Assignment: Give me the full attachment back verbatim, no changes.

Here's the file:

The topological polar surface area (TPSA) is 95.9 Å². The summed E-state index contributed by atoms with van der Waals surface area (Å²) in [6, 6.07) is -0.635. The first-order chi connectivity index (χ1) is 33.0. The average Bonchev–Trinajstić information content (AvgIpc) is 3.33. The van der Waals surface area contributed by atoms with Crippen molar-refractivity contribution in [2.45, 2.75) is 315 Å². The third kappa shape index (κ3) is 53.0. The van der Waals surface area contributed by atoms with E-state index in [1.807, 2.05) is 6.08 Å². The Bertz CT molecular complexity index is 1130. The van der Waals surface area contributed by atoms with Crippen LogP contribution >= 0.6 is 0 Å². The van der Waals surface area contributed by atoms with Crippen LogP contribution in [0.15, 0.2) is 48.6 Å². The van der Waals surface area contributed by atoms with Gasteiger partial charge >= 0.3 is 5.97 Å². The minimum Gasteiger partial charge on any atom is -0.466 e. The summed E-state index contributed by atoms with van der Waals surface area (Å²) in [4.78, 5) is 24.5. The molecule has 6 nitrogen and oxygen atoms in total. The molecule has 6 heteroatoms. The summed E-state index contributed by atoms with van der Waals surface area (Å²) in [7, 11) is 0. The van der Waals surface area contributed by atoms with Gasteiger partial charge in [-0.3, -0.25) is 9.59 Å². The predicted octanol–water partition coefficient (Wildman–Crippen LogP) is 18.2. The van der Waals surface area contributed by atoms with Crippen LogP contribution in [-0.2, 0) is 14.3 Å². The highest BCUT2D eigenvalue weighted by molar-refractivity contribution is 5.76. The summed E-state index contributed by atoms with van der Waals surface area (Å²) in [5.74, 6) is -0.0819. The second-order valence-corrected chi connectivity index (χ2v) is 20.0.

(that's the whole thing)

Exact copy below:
The topological polar surface area (TPSA) is 95.9 Å². The summed E-state index contributed by atoms with van der Waals surface area (Å²) in [6, 6.07) is -0.635. The first-order chi connectivity index (χ1) is 33.0. The average Bonchev–Trinajstić information content (AvgIpc) is 3.33. The van der Waals surface area contributed by atoms with Crippen molar-refractivity contribution in [2.45, 2.75) is 315 Å². The third kappa shape index (κ3) is 53.0. The van der Waals surface area contributed by atoms with E-state index in [1.807, 2.05) is 6.08 Å². The Bertz CT molecular complexity index is 1130. The van der Waals surface area contributed by atoms with Crippen LogP contribution >= 0.6 is 0 Å². The van der Waals surface area contributed by atoms with Crippen LogP contribution in [0.15, 0.2) is 48.6 Å². The van der Waals surface area contributed by atoms with Gasteiger partial charge >= 0.3 is 5.97 Å². The minimum Gasteiger partial charge on any atom is -0.466 e. The summed E-state index contributed by atoms with van der Waals surface area (Å²) in [4.78, 5) is 24.5. The molecule has 6 nitrogen and oxygen atoms in total. The molecule has 6 heteroatoms. The summed E-state index contributed by atoms with van der Waals surface area (Å²) in [7, 11) is 0. The van der Waals surface area contributed by atoms with Gasteiger partial charge in [-0.3, -0.25) is 9.59 Å². The predicted octanol–water partition coefficient (Wildman–Crippen LogP) is 18.2. The van der Waals surface area contributed by atoms with Crippen LogP contribution in [-0.2, 0) is 14.3 Å². The highest BCUT2D eigenvalue weighted by molar-refractivity contribution is 5.76. The summed E-state index contributed by atoms with van der Waals surface area (Å²) in [5.74, 6) is -0.0819. The second-order valence-corrected chi connectivity index (χ2v) is 20.0.